Cheney's second act

For much of the Beltway, the Cheney surge is baffling. After all, when Mr. Cheney left office, his reputation seemed divided between those who thought him a punch line on late-night TV and those who thought him a war criminal. As so often happens, however, the conventional wisdom seems to have blinded Mr. Cheney’s ideological opponents to the many advantages he brings to the table.

First is his consistency. The case he is making now is the same case he has been making for the past seven years. Even people who disagree with that case would have to concede its coherence, resting as it does on the notion that the United States is at war with terrorists and must react as a nation at war.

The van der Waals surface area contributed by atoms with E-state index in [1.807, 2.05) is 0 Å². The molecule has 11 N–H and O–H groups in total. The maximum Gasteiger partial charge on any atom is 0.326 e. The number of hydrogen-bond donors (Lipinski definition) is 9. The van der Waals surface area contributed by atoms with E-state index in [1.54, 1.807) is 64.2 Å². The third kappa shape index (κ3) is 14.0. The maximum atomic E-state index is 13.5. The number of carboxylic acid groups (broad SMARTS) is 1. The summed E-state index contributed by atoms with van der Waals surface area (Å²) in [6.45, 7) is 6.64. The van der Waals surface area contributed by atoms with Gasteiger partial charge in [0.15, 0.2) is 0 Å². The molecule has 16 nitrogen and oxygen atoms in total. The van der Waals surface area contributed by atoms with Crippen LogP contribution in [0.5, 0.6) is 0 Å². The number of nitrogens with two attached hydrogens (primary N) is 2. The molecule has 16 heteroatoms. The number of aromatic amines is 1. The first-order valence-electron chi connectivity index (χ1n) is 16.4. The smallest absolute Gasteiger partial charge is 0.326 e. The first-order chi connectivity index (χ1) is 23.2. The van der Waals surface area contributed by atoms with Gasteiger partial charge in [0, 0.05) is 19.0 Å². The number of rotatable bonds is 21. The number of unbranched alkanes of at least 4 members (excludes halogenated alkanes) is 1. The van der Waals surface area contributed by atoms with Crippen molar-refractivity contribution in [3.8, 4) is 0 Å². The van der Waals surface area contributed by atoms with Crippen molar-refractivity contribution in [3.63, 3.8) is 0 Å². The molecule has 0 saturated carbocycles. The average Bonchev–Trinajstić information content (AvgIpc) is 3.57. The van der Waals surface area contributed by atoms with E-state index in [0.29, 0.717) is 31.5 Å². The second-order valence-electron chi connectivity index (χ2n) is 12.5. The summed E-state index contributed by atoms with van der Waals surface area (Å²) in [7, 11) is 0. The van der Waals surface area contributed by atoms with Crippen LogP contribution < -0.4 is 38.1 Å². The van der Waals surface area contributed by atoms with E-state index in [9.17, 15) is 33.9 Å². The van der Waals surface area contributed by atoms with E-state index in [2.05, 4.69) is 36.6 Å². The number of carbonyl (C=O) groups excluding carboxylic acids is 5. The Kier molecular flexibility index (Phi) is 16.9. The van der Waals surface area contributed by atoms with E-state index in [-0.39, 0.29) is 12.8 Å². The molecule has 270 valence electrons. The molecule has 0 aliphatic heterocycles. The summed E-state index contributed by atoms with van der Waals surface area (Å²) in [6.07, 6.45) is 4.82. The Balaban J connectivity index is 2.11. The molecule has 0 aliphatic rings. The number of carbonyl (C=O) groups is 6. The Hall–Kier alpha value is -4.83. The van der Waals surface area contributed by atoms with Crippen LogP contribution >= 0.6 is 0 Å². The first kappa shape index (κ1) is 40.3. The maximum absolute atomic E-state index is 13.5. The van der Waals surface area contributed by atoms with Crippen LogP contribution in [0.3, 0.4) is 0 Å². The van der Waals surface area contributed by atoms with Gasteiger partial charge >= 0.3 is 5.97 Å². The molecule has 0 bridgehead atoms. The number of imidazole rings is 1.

By contrast, Mr. Obama’s war policies are increasingly incoherent. As a candidate, he excoriated the Bush approach to terror root and branch. As president, however, he has adopted some of the Bush policies, flip-flopped to the Bush side on others, and found himself at odds with his own party on closing down Guantanamo.